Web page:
Even today, as we have taken halting steps to emerge from the pandemic – two steps forward, and one or two back – we are not all in this together in the exact same boat. If you cannot be vaccinated or you have children under 12, your life is very different than fully vaccinated households and individuals. These High Holiday services are socially distanced, at reduced capacity and masked – they are the best we can do for those who chose to participate in person, and I feel for the parents of young children and everyone else who chose to attend online because they felt that even a greatly reduced risk was still not worth it. It does not take active hatred between different human experiences, like the hatred between Bar Kamtza and the party host, to create tension: white and black, men and women, financially secure and economically unstable, COVID mostly safe and COVID still at risk…It does not take hatred. Conflict can come from indifference, like saying “my temporary discomfort at wearing a mask trumps your fear for your child.” Having raised a child with food allergies, I was shocked to hear complaints about not being able to send one’s child with a peanut butter and jelly sandwich – compared to my child’s risk of death! The Rabbis were indifferent to how Bar Kamtza was treated, so Bar Kamtza wanted to get back at the rabbis, and he did not care that his revenge came at the expense of all Judea.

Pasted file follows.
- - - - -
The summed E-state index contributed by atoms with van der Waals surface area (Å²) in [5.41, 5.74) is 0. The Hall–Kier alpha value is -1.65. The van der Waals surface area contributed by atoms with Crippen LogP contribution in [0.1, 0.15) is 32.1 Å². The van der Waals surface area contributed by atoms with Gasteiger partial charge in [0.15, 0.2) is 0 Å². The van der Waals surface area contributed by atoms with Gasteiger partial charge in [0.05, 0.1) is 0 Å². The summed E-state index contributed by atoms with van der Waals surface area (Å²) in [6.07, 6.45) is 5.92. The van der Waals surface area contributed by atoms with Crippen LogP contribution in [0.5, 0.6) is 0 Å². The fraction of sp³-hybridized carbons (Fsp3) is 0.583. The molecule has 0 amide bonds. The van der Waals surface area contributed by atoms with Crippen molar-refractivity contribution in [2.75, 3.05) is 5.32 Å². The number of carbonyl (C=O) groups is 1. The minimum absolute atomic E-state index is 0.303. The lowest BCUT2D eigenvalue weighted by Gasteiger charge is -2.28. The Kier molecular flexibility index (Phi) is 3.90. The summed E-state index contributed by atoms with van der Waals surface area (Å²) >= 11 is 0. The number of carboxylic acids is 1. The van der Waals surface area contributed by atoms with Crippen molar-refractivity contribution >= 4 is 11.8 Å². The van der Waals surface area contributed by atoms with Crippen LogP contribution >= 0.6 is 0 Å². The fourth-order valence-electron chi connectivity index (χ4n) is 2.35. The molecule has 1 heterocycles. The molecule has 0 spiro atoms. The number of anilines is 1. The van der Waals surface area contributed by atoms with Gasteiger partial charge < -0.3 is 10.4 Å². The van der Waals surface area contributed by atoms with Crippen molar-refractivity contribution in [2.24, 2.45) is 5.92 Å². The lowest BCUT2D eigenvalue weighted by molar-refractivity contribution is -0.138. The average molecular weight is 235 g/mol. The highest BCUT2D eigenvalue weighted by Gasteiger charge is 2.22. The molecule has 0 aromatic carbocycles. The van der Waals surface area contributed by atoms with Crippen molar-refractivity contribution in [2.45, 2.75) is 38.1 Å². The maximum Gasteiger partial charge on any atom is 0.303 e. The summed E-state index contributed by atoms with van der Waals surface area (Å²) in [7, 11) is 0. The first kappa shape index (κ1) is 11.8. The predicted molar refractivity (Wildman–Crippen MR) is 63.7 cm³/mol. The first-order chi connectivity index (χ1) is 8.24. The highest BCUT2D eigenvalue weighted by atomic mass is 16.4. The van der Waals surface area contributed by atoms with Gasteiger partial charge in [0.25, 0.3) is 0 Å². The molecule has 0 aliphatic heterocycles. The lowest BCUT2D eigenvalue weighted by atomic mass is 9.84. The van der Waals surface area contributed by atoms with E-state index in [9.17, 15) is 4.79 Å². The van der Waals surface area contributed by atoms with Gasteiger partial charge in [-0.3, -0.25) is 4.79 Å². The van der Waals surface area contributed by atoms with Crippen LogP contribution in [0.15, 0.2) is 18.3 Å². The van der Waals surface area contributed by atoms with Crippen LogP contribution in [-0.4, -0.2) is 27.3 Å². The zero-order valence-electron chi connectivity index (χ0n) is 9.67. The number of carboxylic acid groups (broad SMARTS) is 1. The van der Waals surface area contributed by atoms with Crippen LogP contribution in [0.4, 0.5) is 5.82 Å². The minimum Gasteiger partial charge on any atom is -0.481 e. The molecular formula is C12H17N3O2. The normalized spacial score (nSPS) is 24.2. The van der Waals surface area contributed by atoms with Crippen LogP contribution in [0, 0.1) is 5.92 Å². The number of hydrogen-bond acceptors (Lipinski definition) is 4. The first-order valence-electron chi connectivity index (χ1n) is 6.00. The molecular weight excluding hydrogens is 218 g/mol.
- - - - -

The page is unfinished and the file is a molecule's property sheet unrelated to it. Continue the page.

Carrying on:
Explicit racial and ethnic hatred is now beyond the pale, and that is a good thing, full stop. I would much rather be arguing over whether a particular critic of Israel is or is not antisemitic. Or arguing whether racism applies only to intentional hatred or if it can also be a structural social problem. These debates are much better than burning crosses, lynchings and legal ghettoes (for Jews and for people of color). As the tide of unambiguous and explicit bigotry recedes, what structural and systemic problems are revealed that grew in that terrible environment? Should we measure problems by racist intent or by disparate impact on different groups? Supreme Court Justice John Roberts famously wrote, “the way to stop discrimination on the basis of race is to stop discriminating on the basis of race.” Some years later, Supreme Court Justice Sonia Sotomayor responded, “The way to stop discrimination on the basis of race is to speak openly and candidly on the subject of race, and to apply the Constitution with eyes open to the unfortunate effects of centuries of racial discrimination.” Recall Elie Wiesel’s insight that “the opposite of love is not hate; it’s indifference.” If we are indifferent to experiences radically divergent from our own, I fear that we will assume that life is fine now for everyone, and it is a short step from there to forgetting that there were ever problems to begin with.